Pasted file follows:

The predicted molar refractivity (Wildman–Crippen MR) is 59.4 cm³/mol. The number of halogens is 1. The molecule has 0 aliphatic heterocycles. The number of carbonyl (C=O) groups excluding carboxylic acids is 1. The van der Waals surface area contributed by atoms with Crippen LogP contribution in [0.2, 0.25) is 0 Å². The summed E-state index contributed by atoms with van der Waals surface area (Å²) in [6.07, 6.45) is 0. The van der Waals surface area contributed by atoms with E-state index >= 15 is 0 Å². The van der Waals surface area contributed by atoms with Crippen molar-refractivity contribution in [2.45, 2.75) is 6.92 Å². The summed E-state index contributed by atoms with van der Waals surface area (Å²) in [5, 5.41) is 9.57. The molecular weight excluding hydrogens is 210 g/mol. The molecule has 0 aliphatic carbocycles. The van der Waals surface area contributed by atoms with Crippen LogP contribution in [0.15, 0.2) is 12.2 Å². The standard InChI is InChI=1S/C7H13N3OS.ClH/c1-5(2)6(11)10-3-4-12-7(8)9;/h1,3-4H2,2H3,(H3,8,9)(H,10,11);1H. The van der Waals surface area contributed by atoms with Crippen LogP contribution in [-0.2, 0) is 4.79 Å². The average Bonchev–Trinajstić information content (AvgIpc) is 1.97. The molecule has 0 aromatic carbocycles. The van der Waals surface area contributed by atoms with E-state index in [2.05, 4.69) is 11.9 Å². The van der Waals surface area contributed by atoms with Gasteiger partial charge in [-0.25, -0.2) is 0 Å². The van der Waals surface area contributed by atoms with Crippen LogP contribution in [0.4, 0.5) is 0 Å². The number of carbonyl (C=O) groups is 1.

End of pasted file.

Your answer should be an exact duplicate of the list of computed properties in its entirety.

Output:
The predicted molar refractivity (Wildman–Crippen MR) is 59.4 cm³/mol. The number of halogens is 1. The molecule has 0 aliphatic heterocycles. The number of carbonyl (C=O) groups excluding carboxylic acids is 1. The van der Waals surface area contributed by atoms with Crippen LogP contribution in [0.2, 0.25) is 0 Å². The summed E-state index contributed by atoms with van der Waals surface area (Å²) in [6.07, 6.45) is 0. The van der Waals surface area contributed by atoms with E-state index >= 15 is 0 Å². The van der Waals surface area contributed by atoms with Crippen molar-refractivity contribution in [2.45, 2.75) is 6.92 Å². The summed E-state index contributed by atoms with van der Waals surface area (Å²) in [5, 5.41) is 9.57. The molecular weight excluding hydrogens is 210 g/mol. The molecule has 0 aliphatic carbocycles. The van der Waals surface area contributed by atoms with Crippen LogP contribution in [0.15, 0.2) is 12.2 Å². The standard InChI is InChI=1S/C7H13N3OS.ClH/c1-5(2)6(11)10-3-4-12-7(8)9;/h1,3-4H2,2H3,(H3,8,9)(H,10,11);1H. The van der Waals surface area contributed by atoms with Crippen LogP contribution in [-0.2, 0) is 4.79 Å². The average Bonchev–Trinajstić information content (AvgIpc) is 1.97. The molecule has 0 aromatic carbocycles. The van der Waals surface area contributed by atoms with E-state index in [2.05, 4.69) is 11.9 Å². The van der Waals surface area contributed by atoms with Gasteiger partial charge in [-0.25, -0.2) is 0 Å². The van der Waals surface area contributed by atoms with Crippen LogP contribution in [0.4, 0.5) is 0 Å². The number of carbonyl (C=O) groups is 1.